3D Systems Pours $8M into Theradaptive for Therapy-Coated 3D Printed Implants

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One of the most interesting developments in the additive manufacturing (AM) industry is the involvement of legacy original equipment manufacturers (OEMs) entering into the regenerative medicine space, further redefining what it means to be a manufacturer in the modern era. The most notable player in this regard is 3D Systems (NYSE: DDD), which has announced a partnership with Theradaptive aimed at advancing bone and tissue growth solutions using 3D printing technology.

Theradaptive’s specialty technology.

Established in 2016, Theradaptive is a Maryland-based company that has developed a therapeutic delivery platform for new treatments in areas like spine, orthopedics, and soft tissue repair, as well as in targeted immuno-oncology. The platform transforms recombinant proteins into material-binding variants for coating implants, devices, and injectable carriers, enabling precise therapeutic delivery to any location in the body. Focused on previously unreachable clinical areas such as vascular, soft tissue, and orthopedic repair, along with targeted chemotherapeutics, this method has so far demonstrated superiority over standard care in preclinical studies, including those at institutions like the Cleveland Clinic and Mayo Clinic.

After a $26 million Series A round in June, the startup now has over $50 million in total funding, as well as three medical device designations from the U.S. Food and Drug Administration. 3D Systems and Theradaptive will work together to explore applications of Theradaptive’s protein-engineering technology in conjunction with 3D Systems’ 3D printed medical devices. The goal is to develop new treatment options that may improve patient healing outcomes. On top of that, 3D Systems has made an $8 million investment into the company.

3D Systems in the Medical and Bioprinting Landscape

As a pioneer in personalized healthcare solutions, 3D Systems has a rich history in medical devices. The company has worked with surgeons for over a decade to plan more than 150,000 patient-specific cases and additively manufacture over two million implants and instruments. Since its bold move into the bioprinting space in 2021, the company 3D Systems has also established itself as a frontrunner in the bioprinting. This includes a partnership with United Therapeutics to develop bioprinted lung scaffolds; the acquisitions of Volumetric and Allevi, later spun out as Systemic Bio; and the recent release of tissue products.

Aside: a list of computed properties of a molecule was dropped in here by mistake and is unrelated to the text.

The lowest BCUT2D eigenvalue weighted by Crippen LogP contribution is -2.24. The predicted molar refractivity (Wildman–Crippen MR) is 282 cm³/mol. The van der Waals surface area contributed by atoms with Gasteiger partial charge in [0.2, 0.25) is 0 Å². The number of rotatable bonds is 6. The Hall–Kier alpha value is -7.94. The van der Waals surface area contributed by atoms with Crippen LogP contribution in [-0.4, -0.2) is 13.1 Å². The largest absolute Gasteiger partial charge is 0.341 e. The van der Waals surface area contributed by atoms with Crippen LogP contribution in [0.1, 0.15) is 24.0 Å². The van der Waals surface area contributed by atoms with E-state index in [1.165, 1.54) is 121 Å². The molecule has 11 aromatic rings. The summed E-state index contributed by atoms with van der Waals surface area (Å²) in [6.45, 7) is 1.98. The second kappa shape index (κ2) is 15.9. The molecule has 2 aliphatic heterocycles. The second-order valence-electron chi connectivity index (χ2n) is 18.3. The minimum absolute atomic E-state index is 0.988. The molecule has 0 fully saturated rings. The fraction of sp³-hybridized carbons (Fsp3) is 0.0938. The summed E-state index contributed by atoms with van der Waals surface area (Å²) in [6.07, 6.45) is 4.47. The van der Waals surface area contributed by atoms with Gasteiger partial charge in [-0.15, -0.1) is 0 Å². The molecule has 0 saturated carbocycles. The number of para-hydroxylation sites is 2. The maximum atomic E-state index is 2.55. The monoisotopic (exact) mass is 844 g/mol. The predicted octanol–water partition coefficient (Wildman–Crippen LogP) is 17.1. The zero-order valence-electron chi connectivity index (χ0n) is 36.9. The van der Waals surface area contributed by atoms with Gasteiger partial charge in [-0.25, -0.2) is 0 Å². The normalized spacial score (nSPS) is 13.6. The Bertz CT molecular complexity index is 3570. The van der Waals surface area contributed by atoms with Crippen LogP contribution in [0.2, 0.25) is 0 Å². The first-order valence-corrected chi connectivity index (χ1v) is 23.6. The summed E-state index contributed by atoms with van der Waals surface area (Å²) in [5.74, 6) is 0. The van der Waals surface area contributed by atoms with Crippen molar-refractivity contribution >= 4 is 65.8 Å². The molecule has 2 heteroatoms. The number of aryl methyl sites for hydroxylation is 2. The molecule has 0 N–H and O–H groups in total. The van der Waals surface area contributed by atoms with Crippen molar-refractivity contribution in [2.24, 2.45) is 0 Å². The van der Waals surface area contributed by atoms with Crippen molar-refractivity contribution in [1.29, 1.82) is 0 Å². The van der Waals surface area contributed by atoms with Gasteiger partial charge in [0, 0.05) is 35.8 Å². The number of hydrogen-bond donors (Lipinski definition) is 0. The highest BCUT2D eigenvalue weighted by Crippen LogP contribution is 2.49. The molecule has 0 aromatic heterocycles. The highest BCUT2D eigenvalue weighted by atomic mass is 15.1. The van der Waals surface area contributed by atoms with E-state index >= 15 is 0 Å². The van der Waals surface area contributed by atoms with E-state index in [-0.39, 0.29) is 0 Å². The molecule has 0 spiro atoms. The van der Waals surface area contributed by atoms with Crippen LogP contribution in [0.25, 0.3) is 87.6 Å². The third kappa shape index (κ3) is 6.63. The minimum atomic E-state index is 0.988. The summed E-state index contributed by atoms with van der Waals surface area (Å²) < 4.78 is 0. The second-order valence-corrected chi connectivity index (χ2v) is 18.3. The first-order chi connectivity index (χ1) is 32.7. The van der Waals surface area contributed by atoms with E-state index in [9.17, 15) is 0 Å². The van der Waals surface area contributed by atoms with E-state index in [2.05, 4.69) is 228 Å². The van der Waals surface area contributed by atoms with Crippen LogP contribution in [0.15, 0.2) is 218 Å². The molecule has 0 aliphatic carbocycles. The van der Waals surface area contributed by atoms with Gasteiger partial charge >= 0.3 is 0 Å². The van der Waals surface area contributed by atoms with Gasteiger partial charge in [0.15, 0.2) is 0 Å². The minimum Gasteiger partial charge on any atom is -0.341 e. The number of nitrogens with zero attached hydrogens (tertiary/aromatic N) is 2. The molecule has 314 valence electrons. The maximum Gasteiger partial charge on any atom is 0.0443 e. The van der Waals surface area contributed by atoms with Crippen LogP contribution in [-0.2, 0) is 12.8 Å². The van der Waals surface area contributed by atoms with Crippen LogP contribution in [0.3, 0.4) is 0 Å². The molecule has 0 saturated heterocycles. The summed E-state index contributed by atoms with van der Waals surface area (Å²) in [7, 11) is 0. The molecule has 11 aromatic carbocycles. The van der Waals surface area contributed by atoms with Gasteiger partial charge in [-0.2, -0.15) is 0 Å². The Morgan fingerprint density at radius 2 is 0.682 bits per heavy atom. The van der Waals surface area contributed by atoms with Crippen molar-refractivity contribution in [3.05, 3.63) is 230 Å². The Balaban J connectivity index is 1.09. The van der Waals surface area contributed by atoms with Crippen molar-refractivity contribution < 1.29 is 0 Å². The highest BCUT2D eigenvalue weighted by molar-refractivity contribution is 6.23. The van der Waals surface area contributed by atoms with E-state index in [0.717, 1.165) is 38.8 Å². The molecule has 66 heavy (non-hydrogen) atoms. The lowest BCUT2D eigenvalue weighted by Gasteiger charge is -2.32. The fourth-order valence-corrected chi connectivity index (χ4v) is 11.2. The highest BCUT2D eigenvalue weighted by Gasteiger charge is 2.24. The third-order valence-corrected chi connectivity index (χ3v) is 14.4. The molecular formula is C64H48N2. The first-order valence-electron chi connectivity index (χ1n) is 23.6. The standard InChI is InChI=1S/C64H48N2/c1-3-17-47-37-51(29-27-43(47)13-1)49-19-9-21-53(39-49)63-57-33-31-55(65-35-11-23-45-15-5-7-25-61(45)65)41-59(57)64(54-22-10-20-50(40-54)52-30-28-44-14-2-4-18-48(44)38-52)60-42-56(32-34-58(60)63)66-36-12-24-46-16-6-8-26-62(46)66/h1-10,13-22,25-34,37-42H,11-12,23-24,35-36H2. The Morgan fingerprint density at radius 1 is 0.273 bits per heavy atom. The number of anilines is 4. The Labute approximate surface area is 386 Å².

While the collaboration with Theradaptive highlights one direction of 3D Systems’ strategy, it’s worth mentioning that the company is also in discussions with Stratasys (Nasdaq: SSYS) regarding a potential merger. The long-time competitor formally entered the regenerative medicine space this year when it teamed up with CollPlant (Nasdaq: CLGN) to create an industrial solution for breast implant production using CollPlant’s rhCollagen material on Stratasys’s P3 printers.

The move was notable given CollPlant’s previous co-development agreement with 3D Systems. If the plan to combine Stratasys and 3D Systems has been a long time in the making, CollPlant’s decision to work with both makes more sense, as does 3D Systems’ overall neglect of its own inkjet printing technology. After all, Stratasys’s PolyJet is much more developed and has secured the dominant market share.

If 3D Systems and Stratasys do merge, they will create a formidable presence in the medical space. Under previous CEO Vyomesh Joshi, 3D Systems solidified its medical 3D printing business, creating a solid workflow for medical implants. Meanwhile, Stratasys’s PolyJet has proven ideal for anatomically accurate medical models, which it offers as a service through Ricoh.

Regardless of what happens with Stratasys, there are numerous possibilities for a collaboration with Theradaptive, as incorporating targeted treatments into 3D printed implants could yield better results than with traditionally made devices. The porous structure typically used in 3D printed implants could offer the perfect nooks in which to seed Theradaptive medicines, thus representing another step forward in personalized medicine.

Images courtesy of Theradaptive.

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